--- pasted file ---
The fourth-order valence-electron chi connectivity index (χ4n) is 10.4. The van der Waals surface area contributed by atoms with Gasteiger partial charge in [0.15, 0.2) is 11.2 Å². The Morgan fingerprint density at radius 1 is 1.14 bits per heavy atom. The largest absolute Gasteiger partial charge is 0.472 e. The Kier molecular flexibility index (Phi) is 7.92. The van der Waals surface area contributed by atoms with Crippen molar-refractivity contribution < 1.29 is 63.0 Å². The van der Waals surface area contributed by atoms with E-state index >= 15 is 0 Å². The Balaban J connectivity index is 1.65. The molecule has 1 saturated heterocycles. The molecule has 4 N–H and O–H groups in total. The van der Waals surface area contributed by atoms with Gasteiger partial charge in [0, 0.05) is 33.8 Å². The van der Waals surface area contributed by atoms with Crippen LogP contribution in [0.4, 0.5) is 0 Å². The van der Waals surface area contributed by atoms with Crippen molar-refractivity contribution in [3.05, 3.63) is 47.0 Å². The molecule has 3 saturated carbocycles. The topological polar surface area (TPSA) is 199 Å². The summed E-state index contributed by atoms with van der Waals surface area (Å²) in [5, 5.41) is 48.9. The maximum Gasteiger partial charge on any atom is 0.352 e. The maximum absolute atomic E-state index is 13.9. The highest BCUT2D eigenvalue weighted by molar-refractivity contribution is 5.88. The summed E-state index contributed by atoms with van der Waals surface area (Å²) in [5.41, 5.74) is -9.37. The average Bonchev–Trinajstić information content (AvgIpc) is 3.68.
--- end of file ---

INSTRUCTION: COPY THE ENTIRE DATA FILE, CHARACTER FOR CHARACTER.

The fourth-order valence-electron chi connectivity index (χ4n) is 10.4. The van der Waals surface area contributed by atoms with Gasteiger partial charge in [0.15, 0.2) is 11.2 Å². The Morgan fingerprint density at radius 1 is 1.14 bits per heavy atom. The largest absolute Gasteiger partial charge is 0.472 e. The Kier molecular flexibility index (Phi) is 7.92. The van der Waals surface area contributed by atoms with Crippen molar-refractivity contribution < 1.29 is 63.0 Å². The van der Waals surface area contributed by atoms with E-state index >= 15 is 0 Å². The Balaban J connectivity index is 1.65. The molecule has 1 saturated heterocycles. The molecule has 4 N–H and O–H groups in total. The van der Waals surface area contributed by atoms with Gasteiger partial charge in [0, 0.05) is 33.8 Å². The van der Waals surface area contributed by atoms with Crippen LogP contribution in [0.4, 0.5) is 0 Å². The van der Waals surface area contributed by atoms with Crippen molar-refractivity contribution in [3.05, 3.63) is 47.0 Å². The molecule has 3 saturated carbocycles. The topological polar surface area (TPSA) is 199 Å². The summed E-state index contributed by atoms with van der Waals surface area (Å²) in [5, 5.41) is 48.9. The maximum Gasteiger partial charge on any atom is 0.352 e. The maximum absolute atomic E-state index is 13.9. The highest BCUT2D eigenvalue weighted by molar-refractivity contribution is 5.88. The summed E-state index contributed by atoms with van der Waals surface area (Å²) in [5.41, 5.74) is -9.37. The average Bonchev–Trinajstić information content (AvgIpc) is 3.68.